San Francisco’s Osso VR collected $66 million in Series C funding led by Oak HC/FT, the parties tell Axios exclusively. 

Why it matters: Surgical training hasn’t evolved in 30-plus years, but Osso VR is looking to change that by empowering health care professionals with virtual reality. 

Training and assessing surgeons more efficiently can drive up the adoption of modern and hard-to-learn medtech, and democratize surgical education. 

“The innovation from the medical device industry is providing us an incredible opportunity to treat patients much more consistently and with optimized outcomes,” said Justin Barad, Osso’s co-founder and a practicing pediatric orthopedic surgeon. 

Details: Osso VR has now raised to about $109 million since 2016, and Barad expects to double its employee count to 300-plus by year-end.

  • Signalfire, GSR Ventures, Tiger Global Management and Kaiser Permanente Ventures also participated in the funding. 
  • Its peers are largely focused on orthopedics, but Osso VR is developing modules across specialties such as spine, interventional cardiology, and more.

Zoom in: The funding will let Osso VR expand beyond its existing 150 surgical modules and specialties, while expanding access to health care professionals. 

With headsets, surgeons can explore new complex procedures at their own pace, plus practice and fine-tune skills much quicker. It also reduces travel and scheduling challenges. 

“Surgeons are genuinely interested in getting better at their craft,” Vig Chandramouli, a partner at Oak HC/FT, tells Axios. “This gamifies what they already do in their heads.” 

The benefits go beyond just the surgeon, addressing the “team variability challenge,” Barad said, by creating a way to rapidly onboard new surgical technicians that rotate in and out of ORs.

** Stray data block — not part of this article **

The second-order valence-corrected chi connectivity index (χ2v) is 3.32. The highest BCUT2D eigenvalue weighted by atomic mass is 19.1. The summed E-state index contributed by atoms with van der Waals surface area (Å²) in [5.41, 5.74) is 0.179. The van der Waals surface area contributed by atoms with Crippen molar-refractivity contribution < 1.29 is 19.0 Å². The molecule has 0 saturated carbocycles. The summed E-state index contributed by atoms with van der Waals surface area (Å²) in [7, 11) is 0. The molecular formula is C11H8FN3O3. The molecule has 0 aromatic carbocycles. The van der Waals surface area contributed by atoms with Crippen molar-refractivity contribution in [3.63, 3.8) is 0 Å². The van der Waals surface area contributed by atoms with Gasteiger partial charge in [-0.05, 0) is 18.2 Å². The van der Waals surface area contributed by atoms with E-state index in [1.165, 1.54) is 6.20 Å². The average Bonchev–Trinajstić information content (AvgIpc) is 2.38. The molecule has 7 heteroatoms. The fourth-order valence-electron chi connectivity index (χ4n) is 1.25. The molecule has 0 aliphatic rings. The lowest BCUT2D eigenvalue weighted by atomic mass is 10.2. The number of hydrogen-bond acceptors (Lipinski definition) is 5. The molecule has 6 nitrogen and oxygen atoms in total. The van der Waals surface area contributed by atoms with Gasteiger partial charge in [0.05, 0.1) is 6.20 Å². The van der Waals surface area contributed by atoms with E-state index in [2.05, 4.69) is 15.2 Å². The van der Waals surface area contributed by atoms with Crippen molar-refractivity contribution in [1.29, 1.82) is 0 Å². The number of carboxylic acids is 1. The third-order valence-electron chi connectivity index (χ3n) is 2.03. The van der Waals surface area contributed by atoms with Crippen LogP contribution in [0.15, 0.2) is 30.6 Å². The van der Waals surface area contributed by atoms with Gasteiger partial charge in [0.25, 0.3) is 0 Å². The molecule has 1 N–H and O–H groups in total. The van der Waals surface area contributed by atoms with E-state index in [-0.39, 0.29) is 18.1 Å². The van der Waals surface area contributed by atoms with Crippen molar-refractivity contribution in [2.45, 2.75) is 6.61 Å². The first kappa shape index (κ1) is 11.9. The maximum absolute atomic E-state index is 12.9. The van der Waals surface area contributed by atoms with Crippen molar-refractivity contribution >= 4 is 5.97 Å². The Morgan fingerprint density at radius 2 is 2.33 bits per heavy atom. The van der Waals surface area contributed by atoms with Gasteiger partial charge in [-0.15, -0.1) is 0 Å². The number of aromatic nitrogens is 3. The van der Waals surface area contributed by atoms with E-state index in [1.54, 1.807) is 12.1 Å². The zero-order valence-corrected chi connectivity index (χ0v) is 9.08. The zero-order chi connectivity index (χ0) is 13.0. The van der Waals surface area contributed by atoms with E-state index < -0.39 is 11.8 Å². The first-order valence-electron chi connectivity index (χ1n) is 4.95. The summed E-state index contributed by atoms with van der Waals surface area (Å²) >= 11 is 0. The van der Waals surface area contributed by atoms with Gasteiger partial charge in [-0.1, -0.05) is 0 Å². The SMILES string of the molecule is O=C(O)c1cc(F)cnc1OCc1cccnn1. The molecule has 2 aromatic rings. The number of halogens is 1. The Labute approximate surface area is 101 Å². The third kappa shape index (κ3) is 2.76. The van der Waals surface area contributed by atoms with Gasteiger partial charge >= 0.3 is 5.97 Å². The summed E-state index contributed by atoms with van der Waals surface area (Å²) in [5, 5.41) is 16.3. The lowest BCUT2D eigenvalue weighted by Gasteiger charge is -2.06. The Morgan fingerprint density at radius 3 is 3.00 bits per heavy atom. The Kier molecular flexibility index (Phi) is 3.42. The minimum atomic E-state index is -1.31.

Between the lines: With a global estimate of about 1.1 million surgeons worldwide and 310 million major surgeries per year, the VR surgical training could drive “improvement in global [health care] delivery that’s rarely seen”, Barad says. 

  • Osso data shows that surgeons are able to cut down their time in the OR by half and improve performance by 230%.
  • Performance data at the clinician level can command significant interest from payors, if leveraged correctly, Chandramouli adds. 

What else: Osso VR could also level the playing field for sales reps at medtechs. 

Historically speaking, large medtechs had a resource advantage over smaller players. 

Osso VR “is changing that perception to say you don’t need to be in front of a clinician for them to get your product; there’s other ways to engage [to achieve mainstream adoption],” Chandramouli says. 

Reality check: There’s a subset on the medtech side that believes VR needs to be hyper-realistic. 

“Those folks have to think about VR as speeding up the time to a cadaver lab, or reducing the number of times [in one],” the investor notes. 

“Practicing on a cadaver and only doing so once or twice is not getting us to that point where you can successfully adopt a procedure,” Barad adds.

The bottom line: VR-driven surgical training remains a nascent category, but Barad, who got his start in video game development, is now steering the world’s largest VR surgical training library with a lot of money behind it.